DEAR HARRIETTE: I spent time with some good friends I hadn’t hung out with in years. Over the course of the weekend, we had some pretty serious conversations that were healing, in a way.
We were able to talk about some things that had been on our chest, so to speak, but never resolved. Even now, I’m not sure we resolved anything, but we did clear the air, and it feels like our friendship got tighter.
As they were leaving, though, I did begin to worry a bit about whether they would keep our conversations confidential. We were really vulnerable and open when we talked. Do you think I need to say anything to reinforce our privacy?
DEAR HUSH: What you can do without offending anyone is to reach out to your friends and express your gratitude for the quality time that you just spent together. Acknowledge how important it felt to you to be able to speak so openly about topics that had been buried for so long. Share that you appreciate the safe space that you all created together that allowed for you to go deep with each other.
To be able to be so vulnerable only comes with a level of trust. Thank them for trusting you as you trusted them to be able to share that special time together. Add that you appreciate knowing that what you discussed will remain safe in their care and that none of you will share the intimacies of each other’s lives with others.
DEAR HARRIETTE: I was doing some research on my family tree the other day and saw an article that says that my father was married previously. Nobody ever told me that.
I saw photos of him and a woman I do not know in wedding clothing at a church. It definitely was a wedding photo.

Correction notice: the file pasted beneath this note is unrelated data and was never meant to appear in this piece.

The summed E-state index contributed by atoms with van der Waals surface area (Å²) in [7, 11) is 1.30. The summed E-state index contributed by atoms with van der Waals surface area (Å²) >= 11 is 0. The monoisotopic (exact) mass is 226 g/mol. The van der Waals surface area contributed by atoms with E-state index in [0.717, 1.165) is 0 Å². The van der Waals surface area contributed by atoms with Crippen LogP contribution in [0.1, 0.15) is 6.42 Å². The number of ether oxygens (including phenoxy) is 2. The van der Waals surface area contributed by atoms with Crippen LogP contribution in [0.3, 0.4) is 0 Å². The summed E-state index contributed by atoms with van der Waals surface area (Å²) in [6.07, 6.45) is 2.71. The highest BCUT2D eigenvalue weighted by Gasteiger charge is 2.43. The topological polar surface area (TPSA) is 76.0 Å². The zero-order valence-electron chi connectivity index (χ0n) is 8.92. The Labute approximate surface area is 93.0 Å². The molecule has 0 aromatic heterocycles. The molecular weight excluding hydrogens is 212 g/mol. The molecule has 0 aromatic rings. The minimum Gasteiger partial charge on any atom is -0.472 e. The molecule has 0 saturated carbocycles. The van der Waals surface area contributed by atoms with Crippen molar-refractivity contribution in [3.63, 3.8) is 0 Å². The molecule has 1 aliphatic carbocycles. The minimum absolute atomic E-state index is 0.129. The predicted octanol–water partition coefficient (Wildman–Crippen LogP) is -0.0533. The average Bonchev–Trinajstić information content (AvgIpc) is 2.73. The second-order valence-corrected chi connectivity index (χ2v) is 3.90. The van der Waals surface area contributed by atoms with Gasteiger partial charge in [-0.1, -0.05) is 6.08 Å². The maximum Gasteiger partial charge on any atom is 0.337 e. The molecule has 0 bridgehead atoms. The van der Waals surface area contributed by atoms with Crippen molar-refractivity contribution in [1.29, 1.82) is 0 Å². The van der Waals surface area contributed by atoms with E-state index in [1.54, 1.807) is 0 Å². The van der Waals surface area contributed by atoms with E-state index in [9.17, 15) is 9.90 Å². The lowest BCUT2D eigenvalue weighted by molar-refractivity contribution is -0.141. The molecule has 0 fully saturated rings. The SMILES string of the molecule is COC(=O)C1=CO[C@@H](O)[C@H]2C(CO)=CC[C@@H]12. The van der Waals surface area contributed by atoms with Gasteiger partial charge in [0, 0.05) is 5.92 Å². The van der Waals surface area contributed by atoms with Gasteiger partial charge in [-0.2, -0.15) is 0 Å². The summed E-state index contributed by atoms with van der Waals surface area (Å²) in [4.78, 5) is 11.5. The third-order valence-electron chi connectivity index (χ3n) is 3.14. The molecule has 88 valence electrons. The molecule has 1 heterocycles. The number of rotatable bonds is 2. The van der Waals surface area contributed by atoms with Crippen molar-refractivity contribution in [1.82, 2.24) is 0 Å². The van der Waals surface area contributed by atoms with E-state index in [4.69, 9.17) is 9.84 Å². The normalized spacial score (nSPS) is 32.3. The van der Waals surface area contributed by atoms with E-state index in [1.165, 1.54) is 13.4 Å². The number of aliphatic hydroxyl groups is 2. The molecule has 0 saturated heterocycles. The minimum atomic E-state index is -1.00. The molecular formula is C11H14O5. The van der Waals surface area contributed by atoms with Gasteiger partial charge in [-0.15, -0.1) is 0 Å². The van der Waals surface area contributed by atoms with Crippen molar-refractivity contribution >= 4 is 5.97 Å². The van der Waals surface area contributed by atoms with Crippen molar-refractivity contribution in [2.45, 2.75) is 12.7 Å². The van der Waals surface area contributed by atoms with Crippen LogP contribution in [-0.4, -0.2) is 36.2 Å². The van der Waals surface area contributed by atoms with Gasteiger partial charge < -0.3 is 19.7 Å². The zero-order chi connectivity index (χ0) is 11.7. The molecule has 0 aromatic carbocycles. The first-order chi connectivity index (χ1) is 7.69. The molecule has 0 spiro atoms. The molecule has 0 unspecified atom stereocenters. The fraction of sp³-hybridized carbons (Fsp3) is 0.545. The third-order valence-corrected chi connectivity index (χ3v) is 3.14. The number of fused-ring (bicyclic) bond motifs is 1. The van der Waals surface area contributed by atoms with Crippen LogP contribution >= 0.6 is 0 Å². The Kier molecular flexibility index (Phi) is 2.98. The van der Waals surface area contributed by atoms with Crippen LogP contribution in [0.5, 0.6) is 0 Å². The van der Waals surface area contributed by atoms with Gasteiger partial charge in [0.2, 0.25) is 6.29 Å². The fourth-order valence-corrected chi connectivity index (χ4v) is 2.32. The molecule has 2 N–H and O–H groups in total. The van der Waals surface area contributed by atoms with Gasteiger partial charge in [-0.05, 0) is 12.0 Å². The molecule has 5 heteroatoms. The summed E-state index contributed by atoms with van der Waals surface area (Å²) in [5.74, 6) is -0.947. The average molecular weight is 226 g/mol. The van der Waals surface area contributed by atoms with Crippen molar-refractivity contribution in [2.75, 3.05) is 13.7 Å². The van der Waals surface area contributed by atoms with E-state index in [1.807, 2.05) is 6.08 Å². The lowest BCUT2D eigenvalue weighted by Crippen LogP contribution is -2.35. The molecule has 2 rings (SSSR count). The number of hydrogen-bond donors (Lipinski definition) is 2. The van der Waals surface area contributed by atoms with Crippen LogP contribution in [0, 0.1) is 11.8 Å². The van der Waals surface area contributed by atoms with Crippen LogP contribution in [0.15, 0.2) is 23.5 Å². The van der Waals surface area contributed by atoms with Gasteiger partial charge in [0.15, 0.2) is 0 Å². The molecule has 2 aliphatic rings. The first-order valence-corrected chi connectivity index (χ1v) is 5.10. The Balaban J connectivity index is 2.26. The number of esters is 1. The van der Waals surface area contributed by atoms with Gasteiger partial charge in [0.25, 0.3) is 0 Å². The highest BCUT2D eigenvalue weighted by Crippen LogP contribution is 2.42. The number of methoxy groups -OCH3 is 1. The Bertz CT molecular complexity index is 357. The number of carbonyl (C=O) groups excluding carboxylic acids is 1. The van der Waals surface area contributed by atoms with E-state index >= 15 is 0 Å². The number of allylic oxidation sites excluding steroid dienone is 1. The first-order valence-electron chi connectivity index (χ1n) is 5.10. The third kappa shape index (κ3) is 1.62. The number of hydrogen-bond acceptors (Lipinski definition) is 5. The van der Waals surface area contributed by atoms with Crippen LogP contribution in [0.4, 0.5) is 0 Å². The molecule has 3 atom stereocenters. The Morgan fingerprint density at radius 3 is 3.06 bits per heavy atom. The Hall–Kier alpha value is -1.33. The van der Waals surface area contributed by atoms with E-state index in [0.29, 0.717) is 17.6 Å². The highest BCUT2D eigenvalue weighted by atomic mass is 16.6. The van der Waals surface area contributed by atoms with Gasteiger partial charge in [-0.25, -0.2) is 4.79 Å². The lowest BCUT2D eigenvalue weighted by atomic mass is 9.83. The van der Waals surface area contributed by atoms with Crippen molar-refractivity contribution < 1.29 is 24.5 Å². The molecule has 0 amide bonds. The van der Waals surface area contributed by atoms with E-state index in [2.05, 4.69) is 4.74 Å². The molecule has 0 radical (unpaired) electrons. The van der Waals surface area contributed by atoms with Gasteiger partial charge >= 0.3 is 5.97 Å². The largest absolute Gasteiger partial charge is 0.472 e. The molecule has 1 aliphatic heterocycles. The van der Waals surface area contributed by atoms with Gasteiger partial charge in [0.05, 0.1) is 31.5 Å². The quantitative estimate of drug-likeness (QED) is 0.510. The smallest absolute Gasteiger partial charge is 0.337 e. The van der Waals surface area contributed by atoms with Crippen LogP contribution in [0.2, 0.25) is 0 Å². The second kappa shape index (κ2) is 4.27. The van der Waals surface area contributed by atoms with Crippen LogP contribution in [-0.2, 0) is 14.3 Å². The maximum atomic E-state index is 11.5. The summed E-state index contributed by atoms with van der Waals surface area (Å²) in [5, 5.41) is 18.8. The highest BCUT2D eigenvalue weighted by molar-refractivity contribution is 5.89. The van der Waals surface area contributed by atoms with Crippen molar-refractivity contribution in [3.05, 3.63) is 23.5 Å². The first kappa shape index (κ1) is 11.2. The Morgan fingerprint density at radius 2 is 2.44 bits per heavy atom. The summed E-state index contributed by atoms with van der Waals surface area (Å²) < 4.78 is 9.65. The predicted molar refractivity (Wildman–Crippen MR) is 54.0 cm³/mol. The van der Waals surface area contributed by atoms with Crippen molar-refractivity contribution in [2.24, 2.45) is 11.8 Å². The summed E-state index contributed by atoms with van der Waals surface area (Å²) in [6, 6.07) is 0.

My father is now in his 80s, but he is of sound mind. My mother passed away last year. I know they were really close.
Do I bring this up to my dad? I don’t want to upset him, but I realize there is a big part of our family story that I do not know.
DEAR FIRST MARRIAGE: You can broach this topic carefully. Frame it with the facts: You were doing some research on your family and stumbled upon some surprising information that you want to run by him. Get his blessing to open this door before you do. Make sure your father is in a positive state of mind and not distracted by anything else when you bring this up to him.
Then, if possible, show him the wedding picture. Tell him you were surprised to see it because you did not know he was married previously. Ask him to tell you about his first wife and that part of his life. Do not push, though. He may decide to reveal something about this time in his life, or he may choose to keep that door closed. Let him make the decision.
Harriette Cole is a lifestylist and founder of DREAMLEAPERS, an initiative to help people access and activate their dreams. You can send questions to email@example.com or c/o Andrews McMeel Syndication, 1130 Walnut St., Kansas City, MO 64106.